Kamath A, Mahalingam A, Brauker J. Analysis of time lags and other sources of error of the dexcom seven continuous glucose monitor. Diabetes Technol Ther. 2009;11:689–95.
Kirchsteiger H, Heinemann L, Freckmann G, et al. Performance comparison of cgm systems: mard values are not always a reliable indicator of cgm system accuracy. J Diabetes Sci Technol. 2015;9:1030–40.
Bolinder J, Antuna R, Geelhoed-Duijvestijn P, Kroger J, Weitgasser R. Novel glucose-sensing technology and hypoglycaemia in type 1 diabetes: a multicentre, non-masked, randomised controlled trial. Lancet. 2016;388:2254–63.
Edge J, Acerini C, Campbell F, et al. An alternative sensor-based method for glucose monitoring in children and young people with diabetes. Arch Dis Child. 2017;102:543–9.
Haak T, Hanaire H, Ajjan R, Hermanns N, Riveline JP, Rayman G. Flash glucose-sensing technology as a replacement for blood glucose monitoring for the management of insulin-treated type 2 diabetes: a multicenter, open-label randomized controlled trial. Diabetes Ther. 2017;8:55–73.
Distiller LA, Cranston I, Mazze R. First clinical experience with retrospective flash glucose monitoring (FGM) analysis in south africa: characterizing glycemic control with ambulatory glucose profile. J Diabetes Sci Technol. 2016;10:1294–302.
Rodbard D. Continuous glucose monitoring: a review of recent studies demonstrating improved glycemic outcomes. Diabetes Technol Ther. 2017;19:S25–37.
Wright EE Jr, Gavin JR 3rd. Clinical use of professional continuous glucose monitoring. Diabetes Technol Ther. 2017;19:S12.
Olafsdottir AF, Attvall S, Sandgren U, et al. A clinical trial of the accuracy and treatment experience of the flash glucose monitor freestyle libre in adults with type 1 diabetes. Diabetes Technol Ther. 2017;19:164–72.
Heinemann L. Finger pricking and pain: a never ending story. J Diabetes Sci Technol. 2008;2:919–21.
Polonsky WH, Hessler D, Ruedy KJ, Beck RW. The impact of continuous glucose monitoring on markers of quality of life in adults with type 1 diabetes: further findings from the diamond randomized clinical trial. Diabetes Care. 2017;40:736–41.
Pettus J, Edelman SV. Recommendations for using real-time continuous glucose monitoring (rtcgm) data for insulin adjustments in type 1 diabetes. J Diabetes Sci Technol. 2017;11:138–47.
Aleppo G, Ruedy KJ, Riddlesworth TD, et al. Replace-bg: a randomized trial comparing continuous glucose monitoring with and without routine blood glucose monitoring in adults with well-controlled type 1 diabetes. Diabetes Care. 2017;40:538–45.
The authors’ responsibilities were as follows: YA was a supervisor of the study. KK, JN, KK2, and YA designed and conducted the study. All authors contributed the data analysis and assisted in the preparation of the final version of the manuscript. KK and KA provided the final version of the manuscript. All authors read and approved the final manuscript.
We express our appreciation to ARKRAY Inc. for development and assistance in relation to the use of the data analysis software, MEQNET SMBG Viewer. The contents of this article were presented at the American Diabetes Association’s 77th Scientific Sessions (San Diego, CA, June 9–13, 2017).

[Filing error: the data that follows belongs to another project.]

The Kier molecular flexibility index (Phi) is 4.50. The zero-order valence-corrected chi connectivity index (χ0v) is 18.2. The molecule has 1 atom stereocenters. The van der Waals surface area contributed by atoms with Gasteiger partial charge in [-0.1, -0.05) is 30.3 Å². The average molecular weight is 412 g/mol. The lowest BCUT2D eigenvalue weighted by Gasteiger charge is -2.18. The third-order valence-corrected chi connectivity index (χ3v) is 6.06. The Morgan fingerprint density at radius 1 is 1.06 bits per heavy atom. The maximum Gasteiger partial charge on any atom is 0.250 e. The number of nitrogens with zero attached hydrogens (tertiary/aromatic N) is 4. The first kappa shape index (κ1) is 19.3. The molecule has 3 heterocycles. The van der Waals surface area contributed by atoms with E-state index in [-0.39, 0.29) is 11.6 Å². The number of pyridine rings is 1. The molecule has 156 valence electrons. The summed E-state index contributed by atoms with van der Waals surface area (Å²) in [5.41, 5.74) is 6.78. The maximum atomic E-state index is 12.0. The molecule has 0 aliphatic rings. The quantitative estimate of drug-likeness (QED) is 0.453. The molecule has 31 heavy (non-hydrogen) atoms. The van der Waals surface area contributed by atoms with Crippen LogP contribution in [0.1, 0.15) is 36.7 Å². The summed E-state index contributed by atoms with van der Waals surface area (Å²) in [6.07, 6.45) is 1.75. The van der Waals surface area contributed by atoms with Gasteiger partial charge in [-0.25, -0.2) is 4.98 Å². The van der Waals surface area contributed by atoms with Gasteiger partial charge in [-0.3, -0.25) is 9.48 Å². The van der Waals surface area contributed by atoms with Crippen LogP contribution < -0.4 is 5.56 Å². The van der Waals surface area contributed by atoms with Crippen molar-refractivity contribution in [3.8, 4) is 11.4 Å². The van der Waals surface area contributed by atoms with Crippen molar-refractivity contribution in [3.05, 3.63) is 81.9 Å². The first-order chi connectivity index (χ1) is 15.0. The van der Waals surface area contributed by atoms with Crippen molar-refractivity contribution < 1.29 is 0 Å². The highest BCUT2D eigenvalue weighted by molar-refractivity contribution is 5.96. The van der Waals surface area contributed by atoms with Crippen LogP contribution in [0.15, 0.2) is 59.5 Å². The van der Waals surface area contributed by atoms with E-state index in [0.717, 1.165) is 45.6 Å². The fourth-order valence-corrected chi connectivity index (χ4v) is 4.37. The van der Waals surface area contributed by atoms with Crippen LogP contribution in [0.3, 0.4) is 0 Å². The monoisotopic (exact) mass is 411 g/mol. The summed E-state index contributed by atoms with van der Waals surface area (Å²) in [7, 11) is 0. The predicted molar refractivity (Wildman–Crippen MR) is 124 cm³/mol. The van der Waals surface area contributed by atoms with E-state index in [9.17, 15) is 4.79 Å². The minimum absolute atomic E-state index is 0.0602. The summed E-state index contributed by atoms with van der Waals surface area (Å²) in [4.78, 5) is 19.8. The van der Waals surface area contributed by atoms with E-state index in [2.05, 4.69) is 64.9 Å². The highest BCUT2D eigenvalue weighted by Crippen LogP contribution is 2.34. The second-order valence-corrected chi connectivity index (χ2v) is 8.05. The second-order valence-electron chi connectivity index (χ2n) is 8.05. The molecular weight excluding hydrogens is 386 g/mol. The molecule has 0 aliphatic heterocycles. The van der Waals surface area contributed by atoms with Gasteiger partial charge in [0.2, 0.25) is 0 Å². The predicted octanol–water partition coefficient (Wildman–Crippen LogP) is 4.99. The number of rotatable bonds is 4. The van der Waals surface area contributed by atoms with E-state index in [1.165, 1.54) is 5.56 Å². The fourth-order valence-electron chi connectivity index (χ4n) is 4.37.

The authors declare the following potential conflicts of interest with respect to the research, authorship, and/or publication of this article: YA has participated in speaker’s bureau/advisory panels for ARKRAY, Astellas, Eli Lilly, MSD, Novo Nordisk, Ono, Sanofi, Taisho and Tanabe-Mitsubishi. KK has participated in speaker’s bureau/advisory panels for ARKRAY, Johnson & Johnson and TERUMO. KA, JN and KK2 declare no potential conflict of interest.
Availability of data and materials
The datasets generated during and/or analyzed during the current study are available from the corresponding author on reasonable request.
Consent for publication
Ethics approval and consent to participate
All participants were informed about the study and informed consent was obtained from all the participants. The Ethics Committee of Eiju General Hospital confirmed the morality and ethics of that study; No. 2015-16.
No funding or sponsorship was received for this study or publication of this article.
Springer Nature remains neutral with regard to jurisdictional claims in published maps and institutional affiliations.
Rights and permissions
Open Access This article is distributed under the terms of the Creative Commons Attribution 4.0 International License (http://creativecommons.org/licenses/by/4.0/), which permits unrestricted use, distribution, and reproduction in any medium, provided you give appropriate credit to the original author(s) and the source, provide a link to the Creative Commons license, and indicate if changes were made. The Creative Commons Public Domain Dedication waiver (http://creativecommons.org/publicdomain/zero/1.0/) applies to the data made available in this article, unless otherwise stated.
About this article
Cite this article
Koide, K., Azuma, K., Nojima, J. et al. Practical guidance for treatment of patients with diabetes using flash glucose monitoring: a pilot study. Diabetol Metab Syndr 10, 63 (2018). https://doi.org/10.1186/s13098-018-0364-z
- Certified diabetes educator
- Flash glucose monitoring (FGM)
- Self-monitoring of blood glucose (SMBG)